A New York-style loft club will be run for up to 10 hours a day in the fifth-floor in the City Art Centre, in the Old Town.
Edinburgh City Council, which runs the venue, has given the green light for it to operate as a music venue for the first time this summer, running alongside exhibitions.
Up to five shows a day will be staged in the gallery space, which boasts panoramic views of Princes Street and the New Town. Organisers say the new venue, which will have a capacity of up to 170, will become one of two all-day sites, along with the St Andrew Square Spiegeltent. A record 171 shows will be staged, up 15 per cent on last year and double the number in 2012.
The festival, which has been staged annually since 1978, has revealed that turnover has soared to nearly £1 million - an increase of 75 per cent - over the same period. It will have more than half of its shows staged in venues specially-created for the festival for the first time.
The event has embarked on a major expansion since switching its dates in 2011 to avoid a direct clash with the Edinburgh Festival Fringe for the first time. Audiences have since grown from 21,285 to 36,500 last year, up 71 per cent.
Among the headliners this year are American singing star Curtis Stigers, guitar virtuosos John McLaughlin and Martin Taylor, Norwegian saxophonist Jan Garbarek, jazz-funk outfit The James Taylor Quartet and Andrew Strong, the lead singer in the hit movie The Commitments.
Other overseas acts lined up include Lithuanian vocalist Viktoria Gecyte, Amsterdam-based guitarist Reinier Baas, New York singer and drummer Bryan Carter, the Tokyo Django Collective, and Mississippi blues band Lightnin’ Malcolm and Texas Latino outfit Grupo Fantasma.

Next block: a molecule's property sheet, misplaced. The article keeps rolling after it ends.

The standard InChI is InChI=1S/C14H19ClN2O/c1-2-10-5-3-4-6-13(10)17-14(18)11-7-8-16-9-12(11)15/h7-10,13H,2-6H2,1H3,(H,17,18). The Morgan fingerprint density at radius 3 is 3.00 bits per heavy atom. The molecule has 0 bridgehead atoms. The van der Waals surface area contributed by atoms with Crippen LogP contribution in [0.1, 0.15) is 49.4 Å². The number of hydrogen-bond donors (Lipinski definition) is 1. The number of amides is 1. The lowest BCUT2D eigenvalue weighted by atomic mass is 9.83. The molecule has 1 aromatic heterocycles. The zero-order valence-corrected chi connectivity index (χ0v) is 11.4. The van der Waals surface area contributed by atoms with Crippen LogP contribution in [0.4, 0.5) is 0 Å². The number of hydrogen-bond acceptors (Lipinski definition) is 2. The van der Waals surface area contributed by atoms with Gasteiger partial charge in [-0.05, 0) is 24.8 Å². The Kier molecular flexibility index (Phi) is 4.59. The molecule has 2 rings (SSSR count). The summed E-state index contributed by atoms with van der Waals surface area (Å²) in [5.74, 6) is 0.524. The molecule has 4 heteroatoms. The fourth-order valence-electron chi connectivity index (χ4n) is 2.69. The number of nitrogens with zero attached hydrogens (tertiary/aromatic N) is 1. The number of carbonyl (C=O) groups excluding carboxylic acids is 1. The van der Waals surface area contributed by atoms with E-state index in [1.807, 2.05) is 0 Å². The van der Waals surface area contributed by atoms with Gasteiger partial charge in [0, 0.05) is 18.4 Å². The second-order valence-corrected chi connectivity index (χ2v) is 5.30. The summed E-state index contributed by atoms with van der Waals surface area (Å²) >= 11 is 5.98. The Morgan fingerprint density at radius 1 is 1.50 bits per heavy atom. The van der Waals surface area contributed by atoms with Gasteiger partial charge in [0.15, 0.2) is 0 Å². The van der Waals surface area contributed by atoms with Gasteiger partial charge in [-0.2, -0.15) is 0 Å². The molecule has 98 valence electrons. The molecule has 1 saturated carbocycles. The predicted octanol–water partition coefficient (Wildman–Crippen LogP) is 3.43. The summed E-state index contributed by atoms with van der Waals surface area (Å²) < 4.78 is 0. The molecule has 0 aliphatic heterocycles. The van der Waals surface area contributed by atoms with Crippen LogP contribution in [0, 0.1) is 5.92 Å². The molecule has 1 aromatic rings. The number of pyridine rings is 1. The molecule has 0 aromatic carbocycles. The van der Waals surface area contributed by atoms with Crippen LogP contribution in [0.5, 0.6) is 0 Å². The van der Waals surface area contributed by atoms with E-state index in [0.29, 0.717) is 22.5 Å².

American jazz-blues singer Davina Sowers and her band The Vagabonds will be the first ever act to be given a residency for the full 10-day festival.
Leading Scottish acts appearing during the event, which runs from 15-24 July, including the Average White Band, The Bevvy Sisters, Todd Gordon, Brian Kellock, David Patrick, Tom Bancroft, Tommy Smith and Seonaid Aitken.
Festival producer Fiona Alexander said: “The top floor gallery at the City Art Centre has a fantastic view over the whole city and is really bright and open space. It’s used for exhibitions and receptions a lot, but it’s not really had concerts in there before.
“We’ll be bringing in a full production to create a sort of New York jazz loft vibe. We’re doing five shows almost every day there and at the St Andrew Square Spiegeltent, so they’ll be become the Old and New Town hearts of the festival.
“The growth in the festival is down to several factors over the last four or five years. Being the only festival running in July means we are the only game in town and there’s the increasing profile of Edinburgh as a festival destination.
“We’ve also moved much more into city centre venues. We are a bit more in-your-face, whereas we were slightly more hidden in the past.
“We’re putting on the same range of music but the other thing that’s had a big effect is that jazz is much more accessible now even compared to five years ago thanks to things like YouTube.”
Richard Lewis, the city council’s festivals and events champion, said: “The 2016 programme spans a huge range of styles and specialisms, from established stars to new names and everything in-between.
“For the first time the City Art Centre will be used as a jazz festival venue when it transforms into a loft club. It will be a stunning location and it’s fantastic to see that over half of this summer’s festival programme will take place in venues specially assembled for the occasion.”